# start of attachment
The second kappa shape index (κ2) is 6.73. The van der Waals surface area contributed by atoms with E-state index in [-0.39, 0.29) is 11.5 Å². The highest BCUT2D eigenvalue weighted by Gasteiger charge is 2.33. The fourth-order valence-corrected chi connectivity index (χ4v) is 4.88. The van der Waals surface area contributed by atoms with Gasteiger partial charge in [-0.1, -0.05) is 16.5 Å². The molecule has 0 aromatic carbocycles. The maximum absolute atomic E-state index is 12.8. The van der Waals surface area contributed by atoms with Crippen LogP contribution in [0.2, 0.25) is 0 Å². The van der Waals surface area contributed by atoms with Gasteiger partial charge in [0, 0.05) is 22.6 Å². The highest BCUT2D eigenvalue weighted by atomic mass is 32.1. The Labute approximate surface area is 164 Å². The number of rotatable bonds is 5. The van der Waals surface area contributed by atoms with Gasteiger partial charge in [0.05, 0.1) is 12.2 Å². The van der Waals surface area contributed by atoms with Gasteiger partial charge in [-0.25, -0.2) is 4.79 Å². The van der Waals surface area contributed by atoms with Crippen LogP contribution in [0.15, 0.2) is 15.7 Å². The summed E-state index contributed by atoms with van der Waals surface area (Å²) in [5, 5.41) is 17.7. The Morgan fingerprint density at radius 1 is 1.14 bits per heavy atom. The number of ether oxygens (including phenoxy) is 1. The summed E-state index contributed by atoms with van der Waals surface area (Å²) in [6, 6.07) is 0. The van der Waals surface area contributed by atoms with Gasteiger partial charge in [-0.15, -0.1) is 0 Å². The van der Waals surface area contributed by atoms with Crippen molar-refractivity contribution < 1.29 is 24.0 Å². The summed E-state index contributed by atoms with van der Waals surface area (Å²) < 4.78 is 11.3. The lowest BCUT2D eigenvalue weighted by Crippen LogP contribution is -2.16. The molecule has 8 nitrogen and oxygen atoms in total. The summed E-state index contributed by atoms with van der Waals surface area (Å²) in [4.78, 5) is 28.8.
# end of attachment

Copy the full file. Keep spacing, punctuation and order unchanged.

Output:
The second kappa shape index (κ2) is 6.73. The van der Waals surface area contributed by atoms with E-state index in [-0.39, 0.29) is 11.5 Å². The highest BCUT2D eigenvalue weighted by Gasteiger charge is 2.33. The fourth-order valence-corrected chi connectivity index (χ4v) is 4.88. The van der Waals surface area contributed by atoms with Gasteiger partial charge in [-0.1, -0.05) is 16.5 Å². The molecule has 0 aromatic carbocycles. The maximum absolute atomic E-state index is 12.8. The van der Waals surface area contributed by atoms with Crippen LogP contribution in [0.2, 0.25) is 0 Å². The van der Waals surface area contributed by atoms with Gasteiger partial charge in [0, 0.05) is 22.6 Å². The highest BCUT2D eigenvalue weighted by atomic mass is 32.1. The Labute approximate surface area is 164 Å². The number of rotatable bonds is 5. The van der Waals surface area contributed by atoms with Gasteiger partial charge in [0.05, 0.1) is 12.2 Å². The van der Waals surface area contributed by atoms with Gasteiger partial charge in [-0.25, -0.2) is 4.79 Å². The van der Waals surface area contributed by atoms with Crippen LogP contribution in [0.15, 0.2) is 15.7 Å². The summed E-state index contributed by atoms with van der Waals surface area (Å²) in [5, 5.41) is 17.7. The Morgan fingerprint density at radius 1 is 1.14 bits per heavy atom. The number of ether oxygens (including phenoxy) is 1. The summed E-state index contributed by atoms with van der Waals surface area (Å²) in [6, 6.07) is 0. The van der Waals surface area contributed by atoms with Gasteiger partial charge in [-0.15, -0.1) is 0 Å². The van der Waals surface area contributed by atoms with Crippen molar-refractivity contribution < 1.29 is 24.0 Å². The summed E-state index contributed by atoms with van der Waals surface area (Å²) < 4.78 is 11.3. The lowest BCUT2D eigenvalue weighted by Crippen LogP contribution is -2.16. The molecule has 8 nitrogen and oxygen atoms in total. The summed E-state index contributed by atoms with van der Waals surface area (Å²) in [4.78, 5) is 28.8.